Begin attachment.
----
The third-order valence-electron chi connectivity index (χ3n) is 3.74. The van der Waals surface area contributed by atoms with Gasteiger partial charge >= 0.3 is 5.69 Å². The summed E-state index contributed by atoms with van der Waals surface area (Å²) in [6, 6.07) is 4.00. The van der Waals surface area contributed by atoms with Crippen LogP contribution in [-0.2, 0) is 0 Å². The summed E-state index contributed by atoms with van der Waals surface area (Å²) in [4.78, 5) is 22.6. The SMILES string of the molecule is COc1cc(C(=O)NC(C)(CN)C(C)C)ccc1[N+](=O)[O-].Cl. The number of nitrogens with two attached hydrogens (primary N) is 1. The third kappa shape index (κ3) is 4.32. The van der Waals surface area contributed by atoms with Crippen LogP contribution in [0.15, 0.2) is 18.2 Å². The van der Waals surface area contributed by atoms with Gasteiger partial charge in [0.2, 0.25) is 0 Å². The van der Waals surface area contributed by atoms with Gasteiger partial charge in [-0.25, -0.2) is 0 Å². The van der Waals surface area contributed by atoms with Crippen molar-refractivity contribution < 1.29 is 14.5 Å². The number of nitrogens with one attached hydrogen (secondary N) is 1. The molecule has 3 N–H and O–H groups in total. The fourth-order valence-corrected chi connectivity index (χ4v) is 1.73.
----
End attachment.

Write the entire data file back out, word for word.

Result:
The third-order valence-electron chi connectivity index (χ3n) is 3.74. The van der Waals surface area contributed by atoms with Gasteiger partial charge >= 0.3 is 5.69 Å². The summed E-state index contributed by atoms with van der Waals surface area (Å²) in [6, 6.07) is 4.00. The van der Waals surface area contributed by atoms with Crippen LogP contribution in [-0.2, 0) is 0 Å². The summed E-state index contributed by atoms with van der Waals surface area (Å²) in [4.78, 5) is 22.6. The SMILES string of the molecule is COc1cc(C(=O)NC(C)(CN)C(C)C)ccc1[N+](=O)[O-].Cl. The number of nitrogens with two attached hydrogens (primary N) is 1. The third kappa shape index (κ3) is 4.32. The van der Waals surface area contributed by atoms with Crippen LogP contribution in [0.15, 0.2) is 18.2 Å². The van der Waals surface area contributed by atoms with Gasteiger partial charge in [0.2, 0.25) is 0 Å². The van der Waals surface area contributed by atoms with Gasteiger partial charge in [-0.25, -0.2) is 0 Å². The van der Waals surface area contributed by atoms with Crippen molar-refractivity contribution < 1.29 is 14.5 Å². The number of nitrogens with one attached hydrogen (secondary N) is 1. The molecule has 3 N–H and O–H groups in total. The fourth-order valence-corrected chi connectivity index (χ4v) is 1.73.